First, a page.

Badfinger’s Joey Molland on working with the Beatles and dealing with the fallout of suicide


By Steve Newton

Remember that neat movie from 1970, The Magic Christian, which starred Peter Sellers and Ringo Starr and was a cutting farce on the lengths people would go to to get money? And remember that film’s nifty theme song, “Come and Get It”, which sounded like the Beatles but was actually a little-known band from Swansea, Wales called Badfinger? And remember that group’s other big ’70s hits “No Matter What”, “Day After Day”, and “Baby Blue”?

Well, whether you can recall all that stuff or not, the opportunity to have your memory well jogged by a dose of ’70s British power-pop will arise this Tuesday and Wednesday (December 15 and 16), when the latest incarnation of Badfinger plays the Commodore.

Joey Molland, the lead singer and sole original member of the band, called the Straight from Minnesota last week and explained what it was like to start up a band in the shadow of the Fab Four.

“Well we did do the same thing pretty much,” he admits. “I mean, John Lennon’s’ been quoted as saying ‘If you want to see the Beatles, go see Badfinger.’ I don’t think we were actually copying them, but they were obviously a big influence on us.

“But more to the point on that score would be that I was raised like three blocks from John Lennon, you know, and when he had Chuck Berry on the radio, I had Chuck Berry on the radio. So most of the pop bands in those days had the same influences. It was all Tamla/Motown and R&B stuff, and rock and roll–your Little Richard numbers. So I think that had a lot more to do with what we sounded like than the Beatles did, and workin’ with them and all.”

Badfinger’s first connection with the Beatles came after they sent three demo tapes to Apple Records, whereupon George Harrison signed them to the label and took them under his wing. Then Paul McCartney gave them a nice little shove by writing “Come and Get It” for them.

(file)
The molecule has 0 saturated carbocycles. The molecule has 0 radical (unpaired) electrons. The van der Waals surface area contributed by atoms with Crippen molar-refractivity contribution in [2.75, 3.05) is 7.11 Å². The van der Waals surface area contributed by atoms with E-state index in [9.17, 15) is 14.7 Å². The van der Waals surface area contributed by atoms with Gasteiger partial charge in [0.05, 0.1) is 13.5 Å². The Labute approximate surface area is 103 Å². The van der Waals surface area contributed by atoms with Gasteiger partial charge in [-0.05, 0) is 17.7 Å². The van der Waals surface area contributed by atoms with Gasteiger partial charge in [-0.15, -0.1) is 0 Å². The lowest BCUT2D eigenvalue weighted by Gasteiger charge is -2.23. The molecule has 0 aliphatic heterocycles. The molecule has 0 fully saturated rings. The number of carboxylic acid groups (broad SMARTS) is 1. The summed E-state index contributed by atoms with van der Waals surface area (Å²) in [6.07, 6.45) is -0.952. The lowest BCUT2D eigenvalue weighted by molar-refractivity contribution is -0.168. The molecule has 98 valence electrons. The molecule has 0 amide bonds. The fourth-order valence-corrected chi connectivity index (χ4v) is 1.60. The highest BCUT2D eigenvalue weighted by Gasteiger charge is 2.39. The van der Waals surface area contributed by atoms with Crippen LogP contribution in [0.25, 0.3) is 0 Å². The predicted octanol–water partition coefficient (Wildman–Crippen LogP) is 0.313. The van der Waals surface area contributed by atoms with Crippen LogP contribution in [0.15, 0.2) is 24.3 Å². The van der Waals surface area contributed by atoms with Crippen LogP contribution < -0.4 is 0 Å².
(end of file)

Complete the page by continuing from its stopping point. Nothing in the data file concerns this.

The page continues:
Although Badfinger soon had their own hits, and top-selling albums (they’ve sold 14 million worldwide), the initial help the Beatles gave them was repaid when Badfinger members played on the Beatles’ solo albums. They played virtually all the acoustic guitars on Harrison’s All Things Must Pass and did the guitar work on two tracks from John Lennon’s Imagine LP. Molland and his bandmates also took part in the forerunner of Bob Geldof’s Live Aid, Harrison’s Concert for Bangladesh. According to Joey, that was a once-in-a-lifetime show.

“It was a charity gig, so nobody got paid or anything, but it was great. The backup band was a 23-piece–they had an entire horn section, with Jim Horn and those Muscle Shoals People. And there were people like Leon Russell, Eric Clapton, Billy Preston, Ringo, Jim Keltner–all sorts of great players. It was a knockout.”

Nowadays Joey Molland lives in Minnesota with his American wife and two kids. (“There’s a lot of good soul bands here,” he says. “It’s a good place to be.”) About a year ago he put the current Badfinger outfit together, and they started out playing pretty much anywhere they could get booked. “Over the past year we’ve built up a good reputation as a live band,” claims Molland, “so we’re starting to get nicer gigs, and promoters are gettin’ behind us. It’s gettin’ real positive now.”

Today’s lineup features former Humble Pie drummer Jerry Shirley, who used to play with Molland in a group called Natural Gas back in ’76. Rounding out the group are bassist Mark Healey from Wisconsin and guitarist Randy Henderson from Minnesota (whose previous credits include work with Bonnie Bramlett). “[Henderson] is a great slide player,” boasts Molland, “a knockout lad.”

The group plans to go into the studio in February to make its first album since 1981’s Say No More. They’ve got a deal with a new label out of Florida called World Records, with none other than ace knob-twiddler Jack Douglas set up as a producer. It’ll be Douglas’s first album project since Lennon’s Double Fantasy.

Though things are looking good for Molland’s career these days, Badfinger has not gotten by without its share of tragedies. Original singer/guitarist Pete Ham committed suicide in 1975, and then another founding member, bassist Tom Evans, did the same in ’82. Molland’s good friend Mal Evans, the Beatles’ road manager, was shot by L.A. police when he was there to help Joey on the Natural Gas project. So it hasn’t all been wine, women, and song. But Molland has come through it all in one piece.

“It gets a little weird sometimes,” he admits. “But it’s never been part of my psyche to think in [suicidal] terms, and I still don’t understand why those people did it really. I felt bad about it, for the guys and their families and everything, but I can’t live there, you know. I’ve got to move along. You’ve got to keep on going.”

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